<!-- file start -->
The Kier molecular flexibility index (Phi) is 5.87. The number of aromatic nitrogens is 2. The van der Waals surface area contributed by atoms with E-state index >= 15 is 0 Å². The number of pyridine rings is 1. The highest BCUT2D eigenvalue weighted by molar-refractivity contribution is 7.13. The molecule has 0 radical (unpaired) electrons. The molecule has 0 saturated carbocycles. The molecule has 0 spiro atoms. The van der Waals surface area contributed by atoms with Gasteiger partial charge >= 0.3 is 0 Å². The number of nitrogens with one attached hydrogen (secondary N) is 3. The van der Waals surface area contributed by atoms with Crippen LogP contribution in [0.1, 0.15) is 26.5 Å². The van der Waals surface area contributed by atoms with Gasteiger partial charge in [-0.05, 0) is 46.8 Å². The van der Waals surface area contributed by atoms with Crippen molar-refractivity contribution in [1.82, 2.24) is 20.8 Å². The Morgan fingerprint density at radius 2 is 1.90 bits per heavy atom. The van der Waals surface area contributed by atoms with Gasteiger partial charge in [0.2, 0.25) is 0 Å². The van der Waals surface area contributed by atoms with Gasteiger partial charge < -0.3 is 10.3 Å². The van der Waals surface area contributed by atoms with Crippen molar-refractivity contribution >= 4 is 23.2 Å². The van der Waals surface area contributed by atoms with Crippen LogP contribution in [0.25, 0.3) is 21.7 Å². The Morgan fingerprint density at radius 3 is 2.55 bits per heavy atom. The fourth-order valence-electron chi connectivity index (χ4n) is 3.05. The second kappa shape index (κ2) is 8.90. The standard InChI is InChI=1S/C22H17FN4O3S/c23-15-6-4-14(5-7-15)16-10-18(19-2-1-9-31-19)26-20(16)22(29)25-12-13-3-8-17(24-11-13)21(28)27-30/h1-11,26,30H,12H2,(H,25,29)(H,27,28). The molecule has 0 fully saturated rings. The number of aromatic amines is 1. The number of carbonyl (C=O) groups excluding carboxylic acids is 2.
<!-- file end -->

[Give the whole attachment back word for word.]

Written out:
The Kier molecular flexibility index (Phi) is 5.87. The number of aromatic nitrogens is 2. The van der Waals surface area contributed by atoms with E-state index >= 15 is 0 Å². The number of pyridine rings is 1. The highest BCUT2D eigenvalue weighted by molar-refractivity contribution is 7.13. The molecule has 0 radical (unpaired) electrons. The molecule has 0 saturated carbocycles. The molecule has 0 spiro atoms. The van der Waals surface area contributed by atoms with Gasteiger partial charge >= 0.3 is 0 Å². The number of nitrogens with one attached hydrogen (secondary N) is 3. The van der Waals surface area contributed by atoms with Crippen LogP contribution in [0.1, 0.15) is 26.5 Å². The van der Waals surface area contributed by atoms with Gasteiger partial charge in [-0.05, 0) is 46.8 Å². The van der Waals surface area contributed by atoms with Crippen molar-refractivity contribution in [1.82, 2.24) is 20.8 Å². The Morgan fingerprint density at radius 2 is 1.90 bits per heavy atom. The van der Waals surface area contributed by atoms with Gasteiger partial charge in [0.2, 0.25) is 0 Å². The van der Waals surface area contributed by atoms with Gasteiger partial charge < -0.3 is 10.3 Å². The van der Waals surface area contributed by atoms with Crippen molar-refractivity contribution >= 4 is 23.2 Å². The van der Waals surface area contributed by atoms with Crippen LogP contribution in [0.25, 0.3) is 21.7 Å². The Morgan fingerprint density at radius 3 is 2.55 bits per heavy atom. The fourth-order valence-electron chi connectivity index (χ4n) is 3.05. The second kappa shape index (κ2) is 8.90. The standard InChI is InChI=1S/C22H17FN4O3S/c23-15-6-4-14(5-7-15)16-10-18(19-2-1-9-31-19)26-20(16)22(29)25-12-13-3-8-17(24-11-13)21(28)27-30/h1-11,26,30H,12H2,(H,25,29)(H,27,28). The molecule has 0 fully saturated rings. The number of aromatic amines is 1. The number of carbonyl (C=O) groups excluding carboxylic acids is 2.